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Taxon  Report  
Cenchrus echinatus  L.
Southern sandbur
Cenchrus echinatus is an annual grasslike herb that is not native to California.
There is a high risk of this plant becoming invasive in California according to Cal-IPC.
Siskiyou Del Norte Modoc Humboldt Shasta Lassen Trinity Plumas Tehama Butte Mendocino Glenn Sierra Yuba Lake Nevada Colusa Placer Sutter El Dorado Yolo Alpine Napa Sonoma Sacramento Mono Amador Solano Calaveras Tuolumne San Joaquin Marin Contra Costa Alameda Santa Cruz Mariposa Madera San Francisco San Mateo Merced Fresno Stanislaus Santa Clara Inyo San Benito Tulare Kings Monterey San Bernardino San Luis Obispo Kern Santa Barbara Ventura Los Angeles Riverside Orange San Diego Imperial
Observation Search
~89 records in California
redone or more occurrences
within a 7.5-minute quadrangle

Bloom Period
Genus: Cenchrus
Family: Poaceae  
Category: angiosperm  
PLANTS group:Monocot
Jepson eFlora section: monocot

Arid West: Occurs usually in non wetlands, occasionally in wetlands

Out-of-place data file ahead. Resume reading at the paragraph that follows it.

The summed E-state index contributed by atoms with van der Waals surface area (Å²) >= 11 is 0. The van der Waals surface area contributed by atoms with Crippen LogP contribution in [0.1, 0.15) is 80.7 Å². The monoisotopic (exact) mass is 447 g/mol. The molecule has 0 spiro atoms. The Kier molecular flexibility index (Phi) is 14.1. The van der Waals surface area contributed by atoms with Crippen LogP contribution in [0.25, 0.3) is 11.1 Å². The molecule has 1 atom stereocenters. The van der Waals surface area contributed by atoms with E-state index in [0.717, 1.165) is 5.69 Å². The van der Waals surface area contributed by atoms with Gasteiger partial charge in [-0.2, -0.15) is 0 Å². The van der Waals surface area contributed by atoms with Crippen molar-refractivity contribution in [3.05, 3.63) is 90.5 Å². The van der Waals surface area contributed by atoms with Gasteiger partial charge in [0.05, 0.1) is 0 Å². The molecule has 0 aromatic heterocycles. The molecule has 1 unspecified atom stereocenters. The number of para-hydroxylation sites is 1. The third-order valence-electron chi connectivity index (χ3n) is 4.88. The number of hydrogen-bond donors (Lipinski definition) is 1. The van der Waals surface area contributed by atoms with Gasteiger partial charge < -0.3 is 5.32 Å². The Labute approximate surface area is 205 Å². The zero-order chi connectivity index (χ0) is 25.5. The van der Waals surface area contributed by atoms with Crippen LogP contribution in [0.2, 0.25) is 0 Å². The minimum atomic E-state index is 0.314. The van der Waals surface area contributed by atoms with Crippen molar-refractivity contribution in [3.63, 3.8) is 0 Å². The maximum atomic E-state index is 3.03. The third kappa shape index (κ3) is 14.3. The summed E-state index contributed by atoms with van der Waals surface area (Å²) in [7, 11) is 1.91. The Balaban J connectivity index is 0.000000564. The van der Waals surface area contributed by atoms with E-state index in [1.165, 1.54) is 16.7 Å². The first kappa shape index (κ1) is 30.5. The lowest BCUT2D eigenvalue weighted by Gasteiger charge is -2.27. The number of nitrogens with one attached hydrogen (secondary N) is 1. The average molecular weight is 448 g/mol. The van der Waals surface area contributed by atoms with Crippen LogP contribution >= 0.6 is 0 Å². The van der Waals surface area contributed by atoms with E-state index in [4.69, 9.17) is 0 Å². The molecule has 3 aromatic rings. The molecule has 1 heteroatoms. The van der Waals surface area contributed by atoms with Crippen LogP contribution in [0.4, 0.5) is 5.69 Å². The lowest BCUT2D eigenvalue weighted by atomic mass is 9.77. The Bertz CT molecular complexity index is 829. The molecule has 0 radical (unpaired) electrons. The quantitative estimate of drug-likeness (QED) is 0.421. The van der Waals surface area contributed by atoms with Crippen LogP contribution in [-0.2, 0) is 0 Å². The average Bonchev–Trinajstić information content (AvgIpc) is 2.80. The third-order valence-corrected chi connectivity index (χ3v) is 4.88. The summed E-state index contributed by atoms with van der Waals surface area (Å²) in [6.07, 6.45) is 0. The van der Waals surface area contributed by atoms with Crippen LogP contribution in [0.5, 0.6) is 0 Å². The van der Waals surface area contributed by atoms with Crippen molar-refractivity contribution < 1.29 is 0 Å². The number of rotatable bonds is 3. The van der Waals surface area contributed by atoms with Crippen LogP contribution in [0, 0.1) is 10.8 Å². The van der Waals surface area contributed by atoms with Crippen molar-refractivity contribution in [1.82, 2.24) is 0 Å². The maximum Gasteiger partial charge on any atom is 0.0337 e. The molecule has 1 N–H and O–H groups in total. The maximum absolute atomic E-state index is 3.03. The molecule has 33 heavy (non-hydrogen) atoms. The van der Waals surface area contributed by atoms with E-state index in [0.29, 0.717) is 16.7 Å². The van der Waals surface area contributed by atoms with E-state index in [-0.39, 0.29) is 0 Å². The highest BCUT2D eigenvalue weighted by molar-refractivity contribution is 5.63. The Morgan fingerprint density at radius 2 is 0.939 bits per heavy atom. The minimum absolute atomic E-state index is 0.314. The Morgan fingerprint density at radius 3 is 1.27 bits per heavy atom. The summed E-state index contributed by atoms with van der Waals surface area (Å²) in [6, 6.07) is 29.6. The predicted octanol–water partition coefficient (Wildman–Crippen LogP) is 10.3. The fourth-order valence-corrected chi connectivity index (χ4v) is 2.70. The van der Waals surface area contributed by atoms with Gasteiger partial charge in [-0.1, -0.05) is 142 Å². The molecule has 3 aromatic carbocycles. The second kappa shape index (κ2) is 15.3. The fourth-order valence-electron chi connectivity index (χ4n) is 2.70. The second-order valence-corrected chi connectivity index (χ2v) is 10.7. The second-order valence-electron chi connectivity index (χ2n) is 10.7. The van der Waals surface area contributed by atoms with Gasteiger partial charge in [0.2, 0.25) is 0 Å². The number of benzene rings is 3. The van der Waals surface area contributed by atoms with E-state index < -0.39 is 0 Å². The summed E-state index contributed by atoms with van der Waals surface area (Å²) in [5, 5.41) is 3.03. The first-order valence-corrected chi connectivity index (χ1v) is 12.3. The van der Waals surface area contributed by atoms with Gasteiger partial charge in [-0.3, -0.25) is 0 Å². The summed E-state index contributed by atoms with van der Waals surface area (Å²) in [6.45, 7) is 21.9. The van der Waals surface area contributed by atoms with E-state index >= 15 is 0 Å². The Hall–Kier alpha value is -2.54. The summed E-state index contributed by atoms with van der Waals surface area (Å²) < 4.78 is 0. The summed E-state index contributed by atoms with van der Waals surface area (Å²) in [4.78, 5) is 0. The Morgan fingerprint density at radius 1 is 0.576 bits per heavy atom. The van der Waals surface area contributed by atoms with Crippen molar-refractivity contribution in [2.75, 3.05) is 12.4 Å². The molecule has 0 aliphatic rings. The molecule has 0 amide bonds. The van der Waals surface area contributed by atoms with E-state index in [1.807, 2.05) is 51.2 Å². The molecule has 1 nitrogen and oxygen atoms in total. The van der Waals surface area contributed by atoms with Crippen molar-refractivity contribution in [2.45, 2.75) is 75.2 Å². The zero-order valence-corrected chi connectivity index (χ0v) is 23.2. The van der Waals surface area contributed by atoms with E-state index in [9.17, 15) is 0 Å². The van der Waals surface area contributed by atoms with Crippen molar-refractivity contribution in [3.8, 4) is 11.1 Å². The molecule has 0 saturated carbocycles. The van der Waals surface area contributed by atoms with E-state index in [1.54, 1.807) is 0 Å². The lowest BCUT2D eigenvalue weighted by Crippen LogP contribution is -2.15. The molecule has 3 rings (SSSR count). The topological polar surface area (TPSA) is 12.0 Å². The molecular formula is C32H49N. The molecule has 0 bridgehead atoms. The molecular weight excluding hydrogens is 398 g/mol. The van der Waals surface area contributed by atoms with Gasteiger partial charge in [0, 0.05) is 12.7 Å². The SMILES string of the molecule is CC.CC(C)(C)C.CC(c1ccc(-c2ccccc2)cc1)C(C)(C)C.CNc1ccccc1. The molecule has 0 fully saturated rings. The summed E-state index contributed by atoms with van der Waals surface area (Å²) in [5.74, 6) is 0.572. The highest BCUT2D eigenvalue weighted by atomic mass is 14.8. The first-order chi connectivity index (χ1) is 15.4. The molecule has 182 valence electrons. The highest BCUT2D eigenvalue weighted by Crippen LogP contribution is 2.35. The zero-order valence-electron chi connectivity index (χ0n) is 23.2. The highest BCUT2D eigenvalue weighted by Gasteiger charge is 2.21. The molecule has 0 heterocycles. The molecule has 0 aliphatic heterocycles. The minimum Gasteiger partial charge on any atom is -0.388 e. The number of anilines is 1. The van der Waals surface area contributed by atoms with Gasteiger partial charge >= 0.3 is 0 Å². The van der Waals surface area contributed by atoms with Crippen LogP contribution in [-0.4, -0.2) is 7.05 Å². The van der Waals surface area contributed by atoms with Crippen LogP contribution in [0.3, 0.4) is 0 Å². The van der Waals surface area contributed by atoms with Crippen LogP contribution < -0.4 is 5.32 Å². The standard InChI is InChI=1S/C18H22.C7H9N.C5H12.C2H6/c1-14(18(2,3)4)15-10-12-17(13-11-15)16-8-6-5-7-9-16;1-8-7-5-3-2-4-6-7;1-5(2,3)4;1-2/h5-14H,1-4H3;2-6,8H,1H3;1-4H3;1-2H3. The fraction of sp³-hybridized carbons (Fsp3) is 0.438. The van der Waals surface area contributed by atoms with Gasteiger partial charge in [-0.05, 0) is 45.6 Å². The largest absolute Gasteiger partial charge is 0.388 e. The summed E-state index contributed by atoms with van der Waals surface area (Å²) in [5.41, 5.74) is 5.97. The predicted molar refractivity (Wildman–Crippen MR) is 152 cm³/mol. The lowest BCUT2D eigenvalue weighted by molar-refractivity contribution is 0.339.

Mountains, Valleys and Coast: Occurs in non wetlands

Habitat: disturbed

Communities: weed, characteristic of disturbed places

Name Status:
Accepted by JEF + PLANTS

Alternate Names:
PLANTSCenchrus echinatus var. hillebrandianus
Information about  Cenchrus echinatus from other sources

[Wikipedia] North & South America native, Description: Cenchrus echinatus is a species of grass known by the common names southern sandbur,[1] spiny sandbur,[2] southern sandspur, and in Australia, Mossman River grass.[3][4] It is native to North and South America. It is a clump-forming annual grass growing up to 80 cm (31 in) tall. The leaves occur with or without hairs and measure up to 12 mm (0.47 in) wide. The ligule is a fringe of hairs. The grass has barbed burrs of 4?10 mm (0.16?0.39 in) long. In Australia it forms an invasive weed in coastal situations. (contributed by Mary Ann Machi)

[Cal-IPC] Invasive Watch List: Cenchrus echinatus (southern sandbur) is an annual grass (family Poaceae) that can grow up to 30 inches tall and is found in the San Francisco Bay area and the south coast and desert ranges of California. It is native to the southern United States, Mexico, Central America and South America. It favors grasslands and dunes. It spreads via seeds which can attach to clothing or animals and can be carried by wind or water. Cal-IPC Rating: Watch (contributed by Mary Ann Machi)

Suggested Citation
Calflora: Information on California plants for education, research and conservation, with data contributed by public and private institutions and individuals. [web application]. 2024. Berkeley, California: The Calflora Database [a non-profit organization]. Available: https://www.calflora.org/   (Accessed: 05/19/2024).